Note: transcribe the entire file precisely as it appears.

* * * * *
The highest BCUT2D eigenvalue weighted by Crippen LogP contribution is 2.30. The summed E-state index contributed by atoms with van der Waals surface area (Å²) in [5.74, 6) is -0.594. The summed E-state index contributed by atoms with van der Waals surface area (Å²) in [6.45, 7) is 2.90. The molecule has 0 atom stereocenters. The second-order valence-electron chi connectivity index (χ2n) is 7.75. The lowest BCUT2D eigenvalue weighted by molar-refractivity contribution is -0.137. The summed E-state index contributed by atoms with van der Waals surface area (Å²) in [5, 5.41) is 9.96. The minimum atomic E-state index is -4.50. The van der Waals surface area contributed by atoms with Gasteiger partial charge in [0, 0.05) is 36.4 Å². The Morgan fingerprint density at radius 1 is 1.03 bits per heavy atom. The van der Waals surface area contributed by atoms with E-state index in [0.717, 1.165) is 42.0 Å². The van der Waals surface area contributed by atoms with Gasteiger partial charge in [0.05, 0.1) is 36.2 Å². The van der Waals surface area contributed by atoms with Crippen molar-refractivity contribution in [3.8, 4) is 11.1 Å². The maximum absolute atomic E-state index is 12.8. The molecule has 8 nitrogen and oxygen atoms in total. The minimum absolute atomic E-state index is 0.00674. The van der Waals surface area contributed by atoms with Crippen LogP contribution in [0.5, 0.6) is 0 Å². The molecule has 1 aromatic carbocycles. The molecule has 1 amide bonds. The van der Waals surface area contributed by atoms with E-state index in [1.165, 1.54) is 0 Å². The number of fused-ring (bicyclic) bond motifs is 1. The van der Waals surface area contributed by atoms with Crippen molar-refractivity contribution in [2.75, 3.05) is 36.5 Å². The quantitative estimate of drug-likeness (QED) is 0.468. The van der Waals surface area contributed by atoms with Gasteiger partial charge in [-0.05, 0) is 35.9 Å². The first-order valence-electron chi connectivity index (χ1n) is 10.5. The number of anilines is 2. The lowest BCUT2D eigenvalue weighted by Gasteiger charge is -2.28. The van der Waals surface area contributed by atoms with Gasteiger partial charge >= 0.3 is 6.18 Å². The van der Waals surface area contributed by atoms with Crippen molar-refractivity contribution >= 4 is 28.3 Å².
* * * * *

The highest BCUT2D eigenvalue weighted by Crippen LogP contribution is 2.30. The summed E-state index contributed by atoms with van der Waals surface area (Å²) in [5.74, 6) is -0.594. The summed E-state index contributed by atoms with van der Waals surface area (Å²) in [6.45, 7) is 2.90. The molecule has 0 atom stereocenters. The second-order valence-electron chi connectivity index (χ2n) is 7.75. The lowest BCUT2D eigenvalue weighted by molar-refractivity contribution is -0.137. The summed E-state index contributed by atoms with van der Waals surface area (Å²) in [5, 5.41) is 9.96. The minimum atomic E-state index is -4.50. The van der Waals surface area contributed by atoms with Gasteiger partial charge in [0, 0.05) is 36.4 Å². The Morgan fingerprint density at radius 1 is 1.03 bits per heavy atom. The van der Waals surface area contributed by atoms with E-state index in [0.717, 1.165) is 42.0 Å². The van der Waals surface area contributed by atoms with Gasteiger partial charge in [0.05, 0.1) is 36.2 Å². The van der Waals surface area contributed by atoms with Crippen molar-refractivity contribution in [3.8, 4) is 11.1 Å². The maximum absolute atomic E-state index is 12.8. The molecule has 8 nitrogen and oxygen atoms in total. The minimum absolute atomic E-state index is 0.00674. The van der Waals surface area contributed by atoms with Crippen LogP contribution in [0.5, 0.6) is 0 Å². The molecule has 1 aromatic carbocycles. The molecule has 1 amide bonds. The van der Waals surface area contributed by atoms with E-state index in [1.165, 1.54) is 0 Å². The number of fused-ring (bicyclic) bond motifs is 1. The van der Waals surface area contributed by atoms with Crippen molar-refractivity contribution in [2.75, 3.05) is 36.5 Å². The quantitative estimate of drug-likeness (QED) is 0.468. The van der Waals surface area contributed by atoms with Gasteiger partial charge in [-0.05, 0) is 35.9 Å². The first-order valence-electron chi connectivity index (χ1n) is 10.5. The number of anilines is 2. The lowest BCUT2D eigenvalue weighted by Gasteiger charge is -2.28. The van der Waals surface area contributed by atoms with Gasteiger partial charge >= 0.3 is 6.18 Å². The van der Waals surface area contributed by atoms with Crippen molar-refractivity contribution >= 4 is 28.3 Å².